The trial of Mohammed Berete, Traore Djankoba and Isiaka Musa is the latest in a series of cases against wildlife traffickers that have been brought before the Lagos Federal Court in Nigeria. The three were arrested in July 2021 by Nigerian Customs agents, who seized 196 sacks of pangolin scales, 29 sacks of elephant tusks, and more from the defendants. Recently, a representative from the Environmental Investigation Agency (EIA), a PCF grantee, attended this trial to document the proceedings as well as the challenges of seeking justice for wildlife crimes in Nigeria.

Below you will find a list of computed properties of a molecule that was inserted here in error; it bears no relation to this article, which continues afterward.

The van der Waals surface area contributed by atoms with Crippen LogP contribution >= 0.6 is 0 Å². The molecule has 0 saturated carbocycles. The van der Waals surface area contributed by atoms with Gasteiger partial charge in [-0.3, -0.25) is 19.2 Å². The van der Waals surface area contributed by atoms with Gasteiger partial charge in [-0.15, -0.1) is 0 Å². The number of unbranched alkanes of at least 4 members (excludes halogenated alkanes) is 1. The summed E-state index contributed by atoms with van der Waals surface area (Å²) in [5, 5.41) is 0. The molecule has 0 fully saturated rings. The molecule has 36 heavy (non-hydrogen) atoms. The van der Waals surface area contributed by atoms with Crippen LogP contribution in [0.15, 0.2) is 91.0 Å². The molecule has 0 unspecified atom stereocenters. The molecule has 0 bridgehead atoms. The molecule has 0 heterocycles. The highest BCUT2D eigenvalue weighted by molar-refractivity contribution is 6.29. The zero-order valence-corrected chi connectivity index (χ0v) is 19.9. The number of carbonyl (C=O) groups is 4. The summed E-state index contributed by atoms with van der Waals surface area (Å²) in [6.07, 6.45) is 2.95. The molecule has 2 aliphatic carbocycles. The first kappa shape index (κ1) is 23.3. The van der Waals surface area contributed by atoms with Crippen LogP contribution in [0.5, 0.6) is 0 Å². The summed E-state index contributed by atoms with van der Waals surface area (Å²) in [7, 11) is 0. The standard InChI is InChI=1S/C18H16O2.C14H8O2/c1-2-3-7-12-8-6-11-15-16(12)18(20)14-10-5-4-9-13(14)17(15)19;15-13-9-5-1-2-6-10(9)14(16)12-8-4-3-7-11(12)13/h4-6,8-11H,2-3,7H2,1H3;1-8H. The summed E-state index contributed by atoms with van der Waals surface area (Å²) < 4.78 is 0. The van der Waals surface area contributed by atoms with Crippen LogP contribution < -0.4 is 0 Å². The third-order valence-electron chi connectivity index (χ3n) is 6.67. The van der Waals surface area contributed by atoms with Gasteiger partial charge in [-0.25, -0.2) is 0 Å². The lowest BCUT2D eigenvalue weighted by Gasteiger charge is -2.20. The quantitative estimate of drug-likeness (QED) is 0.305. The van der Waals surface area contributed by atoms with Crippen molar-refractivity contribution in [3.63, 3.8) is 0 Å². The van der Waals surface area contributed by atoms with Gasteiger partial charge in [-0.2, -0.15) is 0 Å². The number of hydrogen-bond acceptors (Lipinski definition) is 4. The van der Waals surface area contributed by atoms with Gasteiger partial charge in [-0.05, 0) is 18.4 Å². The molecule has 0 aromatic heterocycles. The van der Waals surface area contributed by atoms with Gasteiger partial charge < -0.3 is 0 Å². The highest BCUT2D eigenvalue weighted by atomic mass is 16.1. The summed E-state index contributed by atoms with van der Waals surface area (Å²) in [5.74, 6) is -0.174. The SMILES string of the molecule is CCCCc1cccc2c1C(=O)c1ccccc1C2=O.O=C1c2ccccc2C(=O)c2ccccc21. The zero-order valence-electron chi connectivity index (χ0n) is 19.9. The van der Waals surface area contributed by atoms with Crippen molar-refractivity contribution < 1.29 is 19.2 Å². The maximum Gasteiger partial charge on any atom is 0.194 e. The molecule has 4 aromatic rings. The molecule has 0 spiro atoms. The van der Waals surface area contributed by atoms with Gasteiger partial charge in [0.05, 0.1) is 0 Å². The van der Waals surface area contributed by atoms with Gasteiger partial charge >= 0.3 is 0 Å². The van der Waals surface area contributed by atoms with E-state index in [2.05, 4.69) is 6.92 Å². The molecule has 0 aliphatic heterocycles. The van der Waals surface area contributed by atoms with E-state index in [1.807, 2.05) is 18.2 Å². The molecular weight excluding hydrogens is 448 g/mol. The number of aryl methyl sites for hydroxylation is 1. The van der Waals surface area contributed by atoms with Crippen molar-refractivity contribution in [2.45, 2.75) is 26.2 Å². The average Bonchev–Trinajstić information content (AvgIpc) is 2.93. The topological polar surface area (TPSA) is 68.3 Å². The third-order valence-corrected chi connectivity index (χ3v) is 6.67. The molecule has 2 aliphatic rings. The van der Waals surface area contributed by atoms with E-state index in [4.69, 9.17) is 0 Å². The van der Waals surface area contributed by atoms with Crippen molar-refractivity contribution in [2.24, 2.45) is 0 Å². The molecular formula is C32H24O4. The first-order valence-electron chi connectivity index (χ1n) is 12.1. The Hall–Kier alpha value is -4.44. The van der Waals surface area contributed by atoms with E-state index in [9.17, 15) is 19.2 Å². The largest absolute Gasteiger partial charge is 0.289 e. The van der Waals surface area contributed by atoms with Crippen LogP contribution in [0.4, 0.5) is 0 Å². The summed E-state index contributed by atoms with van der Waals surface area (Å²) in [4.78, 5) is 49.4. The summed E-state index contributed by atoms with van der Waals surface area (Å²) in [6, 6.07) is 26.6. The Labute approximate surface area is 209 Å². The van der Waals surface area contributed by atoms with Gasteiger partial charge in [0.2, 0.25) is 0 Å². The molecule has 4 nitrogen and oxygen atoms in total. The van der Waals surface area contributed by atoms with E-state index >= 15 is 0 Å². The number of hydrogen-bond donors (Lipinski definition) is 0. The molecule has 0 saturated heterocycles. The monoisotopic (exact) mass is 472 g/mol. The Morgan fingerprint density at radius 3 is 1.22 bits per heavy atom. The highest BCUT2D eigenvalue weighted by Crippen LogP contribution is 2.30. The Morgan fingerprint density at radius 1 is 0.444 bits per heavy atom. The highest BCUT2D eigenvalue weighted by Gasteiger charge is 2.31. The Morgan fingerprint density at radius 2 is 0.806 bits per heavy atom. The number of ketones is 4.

Unfortunately, this case has been delayed to November 2022, causing the EIA representative to question the justice system’s priorities and seriousness when it comes to prosecuting wildlife criminals. Despite the strong levels of investment and international recognition of wildlife trafficking as a serious crime, and Nigeria being one of the most significant global hubs for wildlife crimes, prosecutions against traffickers are all too rare. Many of these cases never reach a conclusion, further adding to the woefully low sense of urgency to punish wildlife criminals in court. Increased attention and dedication to reach sentencing is required to hold traffickers accountable and discourage further illegal activities that prey upon endangered wildlife, such as pangolins, elephants, and rhinos.
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